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Singapore struggles to raise fertility rate

English.news.cn   2011-02-26 14:58:33 FeedbackPrintRSS

INCENTIVES, MATCHMAKING

Days after the release of record low fertility rate statistics, the Association of Women for Action and Research (AWARE), a women' s campaign organization, called for paternity leave to be mandated by law.

It cited the findings of a survey to call for a mandatory two weeks' paternity leave, as well as the fourth month of maternity leave to be changed to "parental leave" that can be taken by either parent. Such a move would provide "better support for parenting responsibilities and policies that promote gender equality," it said.

It is now mandatory for employers to give new mothers four months of parenting leave.

Minister for Community Development, Youth and Sports Vivian Balakrishnan said the government would look at ways to help single young people find partners as more people were staying single and the married put off having babies.

"We know the vast majority of people do want to get married; we need to help them find the right partner and also see what other needs they feel need to be addressed so they can settle down early and start a family," he said.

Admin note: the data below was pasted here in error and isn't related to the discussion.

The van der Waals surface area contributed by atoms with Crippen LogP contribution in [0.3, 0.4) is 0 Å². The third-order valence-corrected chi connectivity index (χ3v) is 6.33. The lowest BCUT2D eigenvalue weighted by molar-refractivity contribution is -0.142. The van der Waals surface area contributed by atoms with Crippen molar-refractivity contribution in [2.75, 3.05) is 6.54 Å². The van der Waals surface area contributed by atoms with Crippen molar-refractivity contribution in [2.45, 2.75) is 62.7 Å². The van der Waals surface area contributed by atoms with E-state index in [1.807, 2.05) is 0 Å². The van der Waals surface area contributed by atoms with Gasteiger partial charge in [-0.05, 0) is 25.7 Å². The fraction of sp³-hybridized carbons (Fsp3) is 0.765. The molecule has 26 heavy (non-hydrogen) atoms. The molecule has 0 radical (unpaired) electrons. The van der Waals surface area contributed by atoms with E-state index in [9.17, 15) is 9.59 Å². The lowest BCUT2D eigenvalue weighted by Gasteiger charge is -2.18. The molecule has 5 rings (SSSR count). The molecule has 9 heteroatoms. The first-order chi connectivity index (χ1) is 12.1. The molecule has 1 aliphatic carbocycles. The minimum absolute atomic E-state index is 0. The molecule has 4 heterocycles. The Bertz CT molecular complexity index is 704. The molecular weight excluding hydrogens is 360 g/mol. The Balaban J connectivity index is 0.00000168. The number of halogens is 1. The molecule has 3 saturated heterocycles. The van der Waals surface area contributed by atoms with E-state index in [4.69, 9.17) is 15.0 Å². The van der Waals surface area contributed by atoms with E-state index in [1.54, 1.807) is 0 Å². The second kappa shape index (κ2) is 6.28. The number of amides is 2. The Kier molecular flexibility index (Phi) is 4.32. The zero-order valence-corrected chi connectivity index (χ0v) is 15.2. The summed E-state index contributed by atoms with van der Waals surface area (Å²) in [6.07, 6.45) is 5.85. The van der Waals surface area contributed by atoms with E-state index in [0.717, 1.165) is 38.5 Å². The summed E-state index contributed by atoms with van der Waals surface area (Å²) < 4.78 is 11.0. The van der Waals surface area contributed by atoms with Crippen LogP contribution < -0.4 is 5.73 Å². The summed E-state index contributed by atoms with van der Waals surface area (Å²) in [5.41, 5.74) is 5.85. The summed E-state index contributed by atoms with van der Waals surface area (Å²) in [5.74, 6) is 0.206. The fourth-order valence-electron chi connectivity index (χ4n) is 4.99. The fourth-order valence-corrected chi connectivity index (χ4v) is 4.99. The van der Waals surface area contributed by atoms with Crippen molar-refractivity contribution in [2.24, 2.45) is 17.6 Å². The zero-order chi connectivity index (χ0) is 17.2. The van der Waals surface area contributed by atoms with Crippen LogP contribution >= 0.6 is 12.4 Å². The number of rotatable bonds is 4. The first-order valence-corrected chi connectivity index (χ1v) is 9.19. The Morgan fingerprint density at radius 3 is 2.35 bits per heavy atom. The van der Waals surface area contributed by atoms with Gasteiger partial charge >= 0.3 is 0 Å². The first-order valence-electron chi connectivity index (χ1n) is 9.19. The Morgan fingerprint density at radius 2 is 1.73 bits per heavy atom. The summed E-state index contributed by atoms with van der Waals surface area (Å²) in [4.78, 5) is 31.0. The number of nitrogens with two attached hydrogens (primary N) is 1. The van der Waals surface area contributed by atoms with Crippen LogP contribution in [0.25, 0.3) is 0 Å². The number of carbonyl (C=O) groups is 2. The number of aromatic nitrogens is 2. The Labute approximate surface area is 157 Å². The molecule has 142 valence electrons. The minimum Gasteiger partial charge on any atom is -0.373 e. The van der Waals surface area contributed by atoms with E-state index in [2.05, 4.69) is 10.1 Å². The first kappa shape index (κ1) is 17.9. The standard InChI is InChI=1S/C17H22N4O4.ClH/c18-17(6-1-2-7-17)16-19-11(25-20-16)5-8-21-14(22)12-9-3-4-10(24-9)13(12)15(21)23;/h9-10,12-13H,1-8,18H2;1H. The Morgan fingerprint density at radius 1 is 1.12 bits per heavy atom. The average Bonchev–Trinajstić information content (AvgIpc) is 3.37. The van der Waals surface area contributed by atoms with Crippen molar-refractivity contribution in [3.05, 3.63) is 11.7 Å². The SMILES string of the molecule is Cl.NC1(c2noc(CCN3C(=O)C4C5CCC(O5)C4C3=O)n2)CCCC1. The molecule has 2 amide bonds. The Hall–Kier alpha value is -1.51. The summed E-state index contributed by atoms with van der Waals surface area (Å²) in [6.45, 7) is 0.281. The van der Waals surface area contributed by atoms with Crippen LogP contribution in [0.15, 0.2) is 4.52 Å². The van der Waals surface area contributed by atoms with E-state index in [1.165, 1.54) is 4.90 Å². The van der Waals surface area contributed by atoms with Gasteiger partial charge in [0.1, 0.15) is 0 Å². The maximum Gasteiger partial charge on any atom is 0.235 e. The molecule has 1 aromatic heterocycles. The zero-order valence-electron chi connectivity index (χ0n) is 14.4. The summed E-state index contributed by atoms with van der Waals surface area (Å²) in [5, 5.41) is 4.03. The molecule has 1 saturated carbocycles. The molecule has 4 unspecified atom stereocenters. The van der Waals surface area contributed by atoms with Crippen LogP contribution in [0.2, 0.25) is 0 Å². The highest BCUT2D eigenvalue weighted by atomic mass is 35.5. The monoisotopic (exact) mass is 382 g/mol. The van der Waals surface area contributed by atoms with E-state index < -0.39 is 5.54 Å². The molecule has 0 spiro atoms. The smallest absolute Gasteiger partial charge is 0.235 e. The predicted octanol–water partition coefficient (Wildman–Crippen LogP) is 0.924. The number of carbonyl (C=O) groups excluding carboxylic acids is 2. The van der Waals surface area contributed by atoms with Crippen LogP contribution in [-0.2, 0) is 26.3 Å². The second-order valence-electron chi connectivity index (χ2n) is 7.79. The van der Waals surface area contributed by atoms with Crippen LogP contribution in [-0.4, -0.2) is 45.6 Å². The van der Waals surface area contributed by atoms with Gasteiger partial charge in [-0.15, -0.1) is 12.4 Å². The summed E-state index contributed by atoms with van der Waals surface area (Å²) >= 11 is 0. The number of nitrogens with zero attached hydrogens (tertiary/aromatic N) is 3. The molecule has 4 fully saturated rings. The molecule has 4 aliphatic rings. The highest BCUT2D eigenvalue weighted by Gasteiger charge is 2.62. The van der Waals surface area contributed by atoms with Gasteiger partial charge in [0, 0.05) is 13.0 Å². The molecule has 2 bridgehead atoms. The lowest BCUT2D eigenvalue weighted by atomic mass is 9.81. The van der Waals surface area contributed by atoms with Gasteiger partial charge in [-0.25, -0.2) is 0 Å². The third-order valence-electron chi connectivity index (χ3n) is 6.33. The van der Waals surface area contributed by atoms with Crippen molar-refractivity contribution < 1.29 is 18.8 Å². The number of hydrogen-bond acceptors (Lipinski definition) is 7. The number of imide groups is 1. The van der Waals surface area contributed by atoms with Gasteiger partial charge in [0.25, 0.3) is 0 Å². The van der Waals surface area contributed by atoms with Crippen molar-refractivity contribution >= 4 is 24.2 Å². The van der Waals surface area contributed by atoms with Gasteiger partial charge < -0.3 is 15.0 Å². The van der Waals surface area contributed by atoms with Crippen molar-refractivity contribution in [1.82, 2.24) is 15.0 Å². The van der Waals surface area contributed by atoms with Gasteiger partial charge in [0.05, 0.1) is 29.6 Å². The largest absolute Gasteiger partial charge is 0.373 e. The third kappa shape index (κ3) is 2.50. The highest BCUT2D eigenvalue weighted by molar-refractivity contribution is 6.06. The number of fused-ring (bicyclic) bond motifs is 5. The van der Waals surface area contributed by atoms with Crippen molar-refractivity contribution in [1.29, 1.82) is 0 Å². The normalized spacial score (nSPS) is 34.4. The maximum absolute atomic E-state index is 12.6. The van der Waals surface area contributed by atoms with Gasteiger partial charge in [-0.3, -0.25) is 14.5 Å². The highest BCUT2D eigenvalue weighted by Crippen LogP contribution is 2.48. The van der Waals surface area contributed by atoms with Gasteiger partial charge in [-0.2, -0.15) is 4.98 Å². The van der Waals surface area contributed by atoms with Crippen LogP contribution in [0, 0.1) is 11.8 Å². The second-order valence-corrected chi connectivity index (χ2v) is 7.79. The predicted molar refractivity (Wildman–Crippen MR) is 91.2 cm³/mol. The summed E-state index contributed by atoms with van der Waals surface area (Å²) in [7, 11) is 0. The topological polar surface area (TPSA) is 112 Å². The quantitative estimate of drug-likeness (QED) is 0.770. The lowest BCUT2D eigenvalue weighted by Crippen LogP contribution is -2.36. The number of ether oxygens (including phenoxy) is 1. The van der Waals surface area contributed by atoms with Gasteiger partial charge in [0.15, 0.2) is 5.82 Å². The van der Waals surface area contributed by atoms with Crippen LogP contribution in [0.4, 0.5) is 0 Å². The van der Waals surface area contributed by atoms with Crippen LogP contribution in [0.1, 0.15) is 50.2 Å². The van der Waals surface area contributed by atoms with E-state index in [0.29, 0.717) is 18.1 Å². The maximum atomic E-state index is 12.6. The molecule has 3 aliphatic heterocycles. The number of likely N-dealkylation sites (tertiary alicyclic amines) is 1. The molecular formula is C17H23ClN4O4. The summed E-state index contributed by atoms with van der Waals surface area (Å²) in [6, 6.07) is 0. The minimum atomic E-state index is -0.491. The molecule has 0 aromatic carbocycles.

Balakrishnan said married couples on average have about two children, which is "healthy."

NO EASY TO RAISE FERTILITY RATE

The government did not give much of a boost to the incentives in the recent budget. Wong, the deputy prime minister, said the government could review the schemes including the baby bonus as early as next year.

He has said that the government would continue to encourage couples to have more children, but admitted that it would take time to raise the fertility rate. The Nordic model, where fertility rate falls were reversed with paternity leave and highly subsidized child care may not work for Singapore, and it would be guaranteed "even if we do anything right now," the Straits Times on Saturday quoted him as saying.

Some policy makers have argued that the reversal in fertility rate in the Scandinavian countries was mainly due to more children born outside of marriage.

Wong said Singapore would need to tap on immigration for the foreseeable future to support economic growth and mitigate the impact of population aging.

Minister Mentor Lee Kuan Yew has said Singapore would eventually adopt the generous but expensive measures to raise fertility rate. Wong did not rule out the adoption of such measures in the future, either.

"If there are things we can learn, and if they work because of that, then certainly, we will have to learn how to adopt that," he said.

Editor: Yang Lina

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